Rebecca Chesney

Rebecca Chesney

The Cherry Weep While the Ash Dieback
Hestercombe Gallery, Somerset 2023
Woodland intervention: 47 ash trees marked with forestry paint.

Hestercombe House and Gardens are located near Taunton, Somerset. When I first visited and explored the site I was struck by how many large ash trees there are in certain parts of the estate and I thought of the impact their loss would have if they succumb to ash dieback.

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It has been estimated that ash dieback will kill up to 80% of ash trees in the UK. Many ash trees have already died or are showing signs of the disease, with only 1-5% showing some tolerance to the disease. So the ash trees of Hestercombe, already showing signs of dieback, will be lucky to survive.
But the landscape at Hestercombe has undergone many changes over time: the timber valuation conducted in 1872 reveals there were nearly 23,000 elm trees on the estate, some 7845 being over 80 ft tall. How different the place must have looked! No elms remain now mainly because of dutch elm disease spreading throughout the UK in 1960s and 1970s.

There are many reasons woodlands have declined throughout Britain: development and farming, pollution, disease and climate change have left woodland cover at only 13% of the total land area in UK.
Trees are vital in maintaining a healthy atmosphere by converting carbon dioxide to oxygen; they support great lists of other creatures so vital to a balanced ecosystem; upland woods can help reduce flooding downstream; and we know trees provide shade in our heating cities. Their worth is far more than any timber value.

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Steeped in folkloric tales and stories trees represent growth, fertility, death and rebirth in many mythologies. The outpouring of grief and shock at the illegal felling of the mighty tree at Sycamore Gap in Northumberland recently shows the depth of feeling runs deep. But shouldn’t we be mourning the loss of each and every tree?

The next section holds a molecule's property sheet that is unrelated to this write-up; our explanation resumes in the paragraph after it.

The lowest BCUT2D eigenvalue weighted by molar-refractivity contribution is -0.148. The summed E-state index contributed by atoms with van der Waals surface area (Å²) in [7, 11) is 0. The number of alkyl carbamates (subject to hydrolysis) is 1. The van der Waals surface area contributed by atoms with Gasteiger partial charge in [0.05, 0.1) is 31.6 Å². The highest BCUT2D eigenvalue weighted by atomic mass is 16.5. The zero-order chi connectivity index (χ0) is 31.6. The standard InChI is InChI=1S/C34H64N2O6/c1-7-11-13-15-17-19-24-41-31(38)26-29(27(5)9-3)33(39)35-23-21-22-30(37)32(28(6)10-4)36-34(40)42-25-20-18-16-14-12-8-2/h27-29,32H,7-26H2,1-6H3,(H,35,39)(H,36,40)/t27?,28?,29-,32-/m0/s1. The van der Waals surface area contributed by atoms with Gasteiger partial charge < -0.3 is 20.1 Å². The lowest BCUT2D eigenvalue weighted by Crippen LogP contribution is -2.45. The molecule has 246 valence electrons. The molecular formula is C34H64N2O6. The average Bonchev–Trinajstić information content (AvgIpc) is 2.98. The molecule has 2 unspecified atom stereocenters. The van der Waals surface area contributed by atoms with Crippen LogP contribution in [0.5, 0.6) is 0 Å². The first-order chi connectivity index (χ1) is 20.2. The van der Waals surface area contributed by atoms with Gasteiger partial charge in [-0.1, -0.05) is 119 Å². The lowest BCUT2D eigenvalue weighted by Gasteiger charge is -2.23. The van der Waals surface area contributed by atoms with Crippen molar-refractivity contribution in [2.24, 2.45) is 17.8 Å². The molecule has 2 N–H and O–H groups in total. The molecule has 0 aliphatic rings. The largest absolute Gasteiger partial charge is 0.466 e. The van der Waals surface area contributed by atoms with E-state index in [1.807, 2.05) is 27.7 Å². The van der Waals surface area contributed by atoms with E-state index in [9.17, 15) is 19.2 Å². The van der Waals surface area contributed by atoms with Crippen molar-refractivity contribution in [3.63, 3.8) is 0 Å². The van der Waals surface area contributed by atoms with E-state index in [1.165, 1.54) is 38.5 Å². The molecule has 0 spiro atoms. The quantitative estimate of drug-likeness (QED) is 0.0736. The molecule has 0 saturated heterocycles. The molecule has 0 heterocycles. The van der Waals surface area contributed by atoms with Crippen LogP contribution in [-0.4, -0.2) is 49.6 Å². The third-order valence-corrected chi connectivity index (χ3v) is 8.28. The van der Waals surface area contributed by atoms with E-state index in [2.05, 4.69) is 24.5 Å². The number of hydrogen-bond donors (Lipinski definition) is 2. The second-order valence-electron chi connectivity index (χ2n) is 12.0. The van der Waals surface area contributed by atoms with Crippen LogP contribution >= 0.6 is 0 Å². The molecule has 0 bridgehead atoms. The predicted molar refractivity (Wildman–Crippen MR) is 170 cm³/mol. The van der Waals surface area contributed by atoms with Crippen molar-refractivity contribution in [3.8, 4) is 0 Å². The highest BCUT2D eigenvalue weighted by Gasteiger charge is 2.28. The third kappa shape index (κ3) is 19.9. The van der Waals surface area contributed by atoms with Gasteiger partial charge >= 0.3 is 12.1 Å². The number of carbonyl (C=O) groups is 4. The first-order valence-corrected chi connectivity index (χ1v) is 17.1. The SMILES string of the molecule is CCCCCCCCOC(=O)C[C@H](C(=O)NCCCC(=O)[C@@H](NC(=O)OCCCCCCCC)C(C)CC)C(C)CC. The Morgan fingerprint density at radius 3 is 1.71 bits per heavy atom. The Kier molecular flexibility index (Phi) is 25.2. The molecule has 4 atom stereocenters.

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In spring 2023 I marked 47 ash trees in the woods at Hestercombe with a pink stripe (using forestry non-permanent paint) to show how many trees could be lost in the future to ash dieback.

I returned in summer 2023 and took rubbings on the trunks of 39 of the 47 marked ash trees (a few were inaccessible due to brambles and nettles and a hornet nest).

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Images above: Jon England

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Installation view of 39 rubbings of the ash trees, Hestercombe Gallery 2023.
Forestry non-permanent paint & graphite on newsprint paper.
Each rubbing is 37 cm x 50 cm

Hestercombe Gallery website


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